7.3.2 The Help America Vote Act   - Reading: Congressional Research Service: Kevin J. Coleman and Eric A. Fischer's: “The Help America Vote Act and Elections Reform: Overview and Issues” Link: Congressional Research Service: Kevin J. Coleman and Eric A. Fisher's: “The Help America Vote Act and Elections Reform: Overview and Issues” (PDF)
 
Instructions: Please click on the link above, scroll down to find the link for this reading (June 27, 2011), and then read this entire PDF (14 pages).
 
This reading should take approximately 45 minutes to complete.
 
Terms of Use: Please respect the copyright and terms of use displayed on the webpage above.

7.3.3 Campaign Reforms: Shorter Campaigns and Public Financing   - Web Media: iTunes: National Constitution Center: “We the People” Stories: “What’s Your Primary Concern?” Link: iTunes: National Constitution Center: “We the People” Stories: “What’s Your Primary Concern?” (iTunes)
 
Instructions: Please click on the link above, select “View in iTunes” for the lecture titled “What’s Your Primary Concern?” 4/27/08, and then listen to this entire podcast (approximately 55 minutes), which features a panel discussion on the presidential primary process.  Do you think the current process is fair?  Should it be changed? If so, how?
 
Viewing this lecture and answering the questions above should take approximately 1 hour to complete.
 
Terms of Use: Please respect the copyright and terms of use displayed on the webpage above.

  • Reading: Center for Governmental Studies: Steven M. Levin's: “Keeping It Clean: Public Financing in American Elections” The Saylor Foundation does not yet have materials for this portion of the course. If you are interested in contributing your content to fill this gap or aware of a resource that could be used here, please submit it here.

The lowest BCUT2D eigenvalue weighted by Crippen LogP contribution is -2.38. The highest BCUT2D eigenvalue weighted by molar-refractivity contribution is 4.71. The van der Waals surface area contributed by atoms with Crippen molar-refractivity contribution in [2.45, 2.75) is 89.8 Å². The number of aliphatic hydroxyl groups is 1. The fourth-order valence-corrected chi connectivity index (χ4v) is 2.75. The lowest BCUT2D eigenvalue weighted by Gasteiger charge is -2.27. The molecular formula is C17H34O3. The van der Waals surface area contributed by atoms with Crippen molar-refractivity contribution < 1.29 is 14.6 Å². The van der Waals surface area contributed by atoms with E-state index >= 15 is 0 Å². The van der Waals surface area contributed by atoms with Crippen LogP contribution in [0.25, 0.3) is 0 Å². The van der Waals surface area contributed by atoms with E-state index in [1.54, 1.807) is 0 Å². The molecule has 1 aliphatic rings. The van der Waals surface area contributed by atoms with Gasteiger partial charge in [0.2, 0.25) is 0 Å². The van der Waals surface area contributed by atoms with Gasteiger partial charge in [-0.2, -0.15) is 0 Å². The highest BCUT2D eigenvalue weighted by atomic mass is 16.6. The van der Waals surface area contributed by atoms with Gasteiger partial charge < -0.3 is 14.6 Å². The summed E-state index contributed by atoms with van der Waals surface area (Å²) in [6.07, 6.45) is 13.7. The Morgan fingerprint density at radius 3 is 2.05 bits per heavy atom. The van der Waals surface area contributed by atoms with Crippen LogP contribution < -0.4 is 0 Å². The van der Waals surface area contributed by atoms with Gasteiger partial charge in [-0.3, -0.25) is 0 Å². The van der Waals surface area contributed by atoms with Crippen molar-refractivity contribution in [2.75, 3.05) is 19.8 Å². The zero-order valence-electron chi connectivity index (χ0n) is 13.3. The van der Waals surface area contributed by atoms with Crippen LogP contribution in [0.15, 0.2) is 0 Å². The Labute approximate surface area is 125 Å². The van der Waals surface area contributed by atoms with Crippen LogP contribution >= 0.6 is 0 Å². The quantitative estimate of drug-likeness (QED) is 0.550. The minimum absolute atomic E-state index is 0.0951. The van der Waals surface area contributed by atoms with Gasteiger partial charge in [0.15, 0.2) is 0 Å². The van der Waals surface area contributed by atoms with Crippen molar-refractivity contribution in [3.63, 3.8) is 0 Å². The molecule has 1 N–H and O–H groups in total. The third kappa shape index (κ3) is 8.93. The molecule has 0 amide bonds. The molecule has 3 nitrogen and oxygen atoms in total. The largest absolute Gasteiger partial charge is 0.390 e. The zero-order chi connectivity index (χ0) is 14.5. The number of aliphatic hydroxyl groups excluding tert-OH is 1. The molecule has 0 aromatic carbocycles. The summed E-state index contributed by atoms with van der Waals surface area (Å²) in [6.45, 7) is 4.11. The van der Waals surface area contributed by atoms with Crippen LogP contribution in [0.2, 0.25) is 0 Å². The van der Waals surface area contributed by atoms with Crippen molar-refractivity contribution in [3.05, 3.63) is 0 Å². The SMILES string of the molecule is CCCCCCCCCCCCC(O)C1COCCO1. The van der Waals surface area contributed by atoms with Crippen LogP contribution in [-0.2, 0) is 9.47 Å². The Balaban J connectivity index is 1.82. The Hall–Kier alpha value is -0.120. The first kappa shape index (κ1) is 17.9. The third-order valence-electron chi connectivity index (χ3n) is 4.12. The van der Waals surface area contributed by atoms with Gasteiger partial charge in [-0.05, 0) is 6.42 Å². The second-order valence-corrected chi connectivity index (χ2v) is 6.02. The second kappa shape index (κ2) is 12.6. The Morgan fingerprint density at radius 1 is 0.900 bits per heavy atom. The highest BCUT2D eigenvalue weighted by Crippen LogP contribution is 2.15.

Submit Materials

7.3.4 Diminishing Corporate Influence?: The Citizens United Ruling   - Web Media: Utne Reader: Will Wlizlo's: “The Story of Citizens United” Link: Utne Reader: Will Wlizlo's: “The Story of Citizens United” (Adobe Flash)
 
Instructions: Please click on the link above, and watch this entire video (approximately 9 minutes) about Citizens United, a nonprofit political group that challenged provisions of the federal campaign law—specifically, the provision that banned speech expressly advocating the election or defeat of a candidate.  The Supreme Court ruled in the group’s favor, stating that corporate speech should be offered the same protection as individual speech.  Do you believe the court ruled correctly in this case?  Why, or why not?
 
Viewing this lecture and answering the questions above should take approximately 15 minutes to complete.
  
Terms of Use: Please respect the copyright and terms of use displayed on the webpage above.

  • Reading: Institute for Policy Studies: Salvatore Babones’s “Corporate Campaign Spending: They Get What They Pay for” Link: Institute for Policy Studies: Salvatore Babones’s “Corporate Campaign Spending: They Get What They Pay for” (PDF)
     
    Instructions: Read this article. 
     
    Reading this article should take approximately 15 minutes.
     
    Terms of Use:This resource is licensed under a Creative Commons Attribution 3.0 United States License. It is attributed to Salvatore Babones and the original version can be found here.